Indoors try and use full-spectrum LEDS as the more lumens on offer, the greater the yield. That being said, autoflowers do prefer HPS and LEDs over CFLs or fluorescents.
Yes, autoflowers are resilient and more forgiving, but get your watering wrong, and you’ve got no chance. Not enough water means a dead plant, too much water leads to a rotting one.
So, how do you get this right?
Well, try and stick to a regular watering schedule. But use your common sense. There isn’t one schedule that fits every grow. There are too many variables like soil composition, humidity, plant size, age and more to nail down a single watering guide.
When you first plant your germinated seed, try and ensure your soil is moistly dampened before adding the seed. Many first time-growers make the mistake of watering the soil immediately, which can drown the seed. If needs be, give it a light sprinkle.
Water, like lighting and nutrition, comes down to observation. Adjust accordingly.
Inside or outside, soil or hydroponic, pH needs to be considered every step of the way.
For a hydroponic grow, your pH balance should sit between 5.5 and 6.5. In the soil, anywhere between 6.0 and 7.0 is fine.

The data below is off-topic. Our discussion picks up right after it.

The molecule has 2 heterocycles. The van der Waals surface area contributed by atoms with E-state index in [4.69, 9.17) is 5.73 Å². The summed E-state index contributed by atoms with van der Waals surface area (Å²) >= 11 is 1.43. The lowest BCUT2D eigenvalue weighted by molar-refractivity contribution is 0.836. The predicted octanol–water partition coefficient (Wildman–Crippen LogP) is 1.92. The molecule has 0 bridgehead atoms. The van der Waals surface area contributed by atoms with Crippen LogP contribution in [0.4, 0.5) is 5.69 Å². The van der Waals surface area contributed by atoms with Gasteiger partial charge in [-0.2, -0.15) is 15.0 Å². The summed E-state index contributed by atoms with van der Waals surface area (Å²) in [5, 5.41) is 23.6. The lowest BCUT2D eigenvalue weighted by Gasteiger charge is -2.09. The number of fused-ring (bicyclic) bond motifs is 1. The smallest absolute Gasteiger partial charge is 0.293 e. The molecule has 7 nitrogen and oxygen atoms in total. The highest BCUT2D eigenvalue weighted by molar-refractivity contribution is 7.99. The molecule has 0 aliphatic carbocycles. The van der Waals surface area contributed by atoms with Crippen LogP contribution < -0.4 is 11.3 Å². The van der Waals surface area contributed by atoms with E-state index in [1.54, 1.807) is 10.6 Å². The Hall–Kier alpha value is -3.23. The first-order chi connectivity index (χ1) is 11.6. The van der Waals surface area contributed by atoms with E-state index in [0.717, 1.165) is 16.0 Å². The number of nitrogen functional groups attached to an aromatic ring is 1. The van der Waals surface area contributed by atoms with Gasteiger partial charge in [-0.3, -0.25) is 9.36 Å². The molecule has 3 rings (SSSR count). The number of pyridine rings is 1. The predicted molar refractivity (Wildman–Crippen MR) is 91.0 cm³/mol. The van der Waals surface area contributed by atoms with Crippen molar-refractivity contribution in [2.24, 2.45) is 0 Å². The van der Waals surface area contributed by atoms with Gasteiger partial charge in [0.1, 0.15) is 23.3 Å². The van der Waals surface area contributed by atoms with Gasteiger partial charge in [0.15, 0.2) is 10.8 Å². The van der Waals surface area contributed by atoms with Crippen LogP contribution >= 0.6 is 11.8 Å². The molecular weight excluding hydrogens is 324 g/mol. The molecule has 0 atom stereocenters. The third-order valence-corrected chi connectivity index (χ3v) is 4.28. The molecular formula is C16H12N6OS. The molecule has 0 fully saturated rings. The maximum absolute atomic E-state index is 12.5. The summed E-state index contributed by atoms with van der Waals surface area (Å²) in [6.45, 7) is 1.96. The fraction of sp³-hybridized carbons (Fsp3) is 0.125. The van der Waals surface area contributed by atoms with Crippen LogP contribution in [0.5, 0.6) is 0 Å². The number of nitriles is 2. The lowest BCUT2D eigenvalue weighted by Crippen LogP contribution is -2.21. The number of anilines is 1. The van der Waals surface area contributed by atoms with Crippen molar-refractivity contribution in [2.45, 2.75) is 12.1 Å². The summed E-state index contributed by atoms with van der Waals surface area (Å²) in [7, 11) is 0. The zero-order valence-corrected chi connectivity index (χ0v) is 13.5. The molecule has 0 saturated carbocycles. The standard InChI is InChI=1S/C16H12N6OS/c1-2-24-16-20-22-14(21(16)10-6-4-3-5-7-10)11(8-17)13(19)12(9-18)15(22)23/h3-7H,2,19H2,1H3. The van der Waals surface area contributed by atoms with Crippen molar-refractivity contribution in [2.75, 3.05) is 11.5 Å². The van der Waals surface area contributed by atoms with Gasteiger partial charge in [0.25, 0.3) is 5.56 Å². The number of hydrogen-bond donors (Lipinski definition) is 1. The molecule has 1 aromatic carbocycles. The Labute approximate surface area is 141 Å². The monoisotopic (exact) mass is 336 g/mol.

pH falling below 5.5 means nutrients like magnesium and calcium aren’t absorbed; the same goes for anything higher than 7.0. An incorrect pH in either your water or your soil can and will ruin a yield.
So, ensure you invest in a suitable pH measuring product like a pH meter handy to keep an eye on your harvest.
Due to the reduced seed–harvest period, you need to train your plant to encourage a better yield as soon as possible. These need to be LST’s (o, Low-Stress Techniques) as the plant will still be quite fragile.
This means ensuring all bud sites get equal light and possibly using string and toothpicks to ensure they’re propped up and balanced.
Some say you should top your autoflower as soon as nodes appear to encourage a more extensive canopy as well, but, as the Joint Doctor said, sometimes less is more.